I was faced earlier today with a spiritual dilemma — to go for my regular weekly meditation meeting or to stay home and watch the Champions League final?
Football won out, I’m almost ashamed to say, and as I joked with a friend, luckily Buddhism doesn’t have the concept of burning in hell. Then recessed memories started to kick in. Hang on a minute. Doctrinal Buddhism may not conceive of hell in a similar sense to the Christian notion of eternal damnation, but it does speak of the six realms in Samsara, or the perpetual cycle of existence/suffering, which when taken metaphorically, can offer an almost liberating sense of the afterlife. I am myself rather intrigued by the possibility of having many lives, rather than just one, make it, or break it.
Taken literally, however, the six realms is a testimony to the richness of human expression and imagination. Cultural Buddhism, in this form, is replete with images of the unimaginable tortures awaiting the ‘unskilful’ (what a wonderfully non-judgemental designation) among us. I am reminded of the picture Soen Joon Sunim posted of Avici, the ‘Hell of hells’. I am also reminded of a childhood visit to Singapore’s Tiger Balm Gardens (Haw Par Villa), to its Ten Courts of Hell depicting untold human suffering of the most gruesome kind. These days the garden has been turned into a theme park, with an entry fee that deters all but the most trigger-happy tourists. Before its refurbishment in 1985, the park was open to the public, having once been the site of the mansion (or villa) of the famous Aw Brothers, who developed the Tiger Balm as a Chinese cure-all for aches and pains. (The balm contains no tiger in it, only minty oils that leave a cooling sensation on the skin).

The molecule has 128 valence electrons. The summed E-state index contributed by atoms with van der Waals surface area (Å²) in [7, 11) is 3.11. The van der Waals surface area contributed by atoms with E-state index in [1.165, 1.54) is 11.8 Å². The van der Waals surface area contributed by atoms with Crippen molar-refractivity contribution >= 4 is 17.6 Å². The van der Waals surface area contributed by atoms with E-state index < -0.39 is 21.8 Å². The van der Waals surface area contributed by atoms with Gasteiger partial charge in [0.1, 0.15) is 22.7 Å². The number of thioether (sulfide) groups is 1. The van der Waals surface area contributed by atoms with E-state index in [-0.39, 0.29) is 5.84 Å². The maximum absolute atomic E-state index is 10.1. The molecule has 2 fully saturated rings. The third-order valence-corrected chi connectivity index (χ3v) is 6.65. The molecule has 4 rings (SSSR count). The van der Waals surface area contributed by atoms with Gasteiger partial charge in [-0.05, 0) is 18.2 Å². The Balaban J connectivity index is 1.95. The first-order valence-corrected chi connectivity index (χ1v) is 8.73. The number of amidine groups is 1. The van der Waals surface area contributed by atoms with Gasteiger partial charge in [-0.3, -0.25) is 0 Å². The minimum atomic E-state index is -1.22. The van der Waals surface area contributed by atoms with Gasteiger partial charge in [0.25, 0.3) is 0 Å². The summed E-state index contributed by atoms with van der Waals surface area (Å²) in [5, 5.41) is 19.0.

What is really interesting now, as I plumb the depths of my memory, was that the hellish exhibits were out in the open, amongst pavilions and shady trees, and many a happy local family could be found picnicking among them. Just to confirm I’m not indulging a false memory, here’s someone else’s recollection. What the effects may have had on a child and his unconscious associations with wrongdoing and punishment, I shall leave to the psychology and psychotherapy experts amongst you, but my own experience, was not a fear of hell in the afterlife, but pain in the present one. I remember a slight twinge in a corresponding part of my anatomy as I looked upon each head that was chopped off, each torso speared, and each limb engulfed in flames. Even now the memory triggers a small shudder through my body that the more recent pictures I linked to above do not. The latter are of the ‘new’ exhibits, and seem more camp than the ones I remember.
Who would have thought a random thought about skipping meditation for football was going to bring all this up? The game had better be worth it. Otherwise, according to populist notions of karma, I may return in the next life as Wayne Rooney’s metatarsal (or whoever else may be the star at the time). Ouch.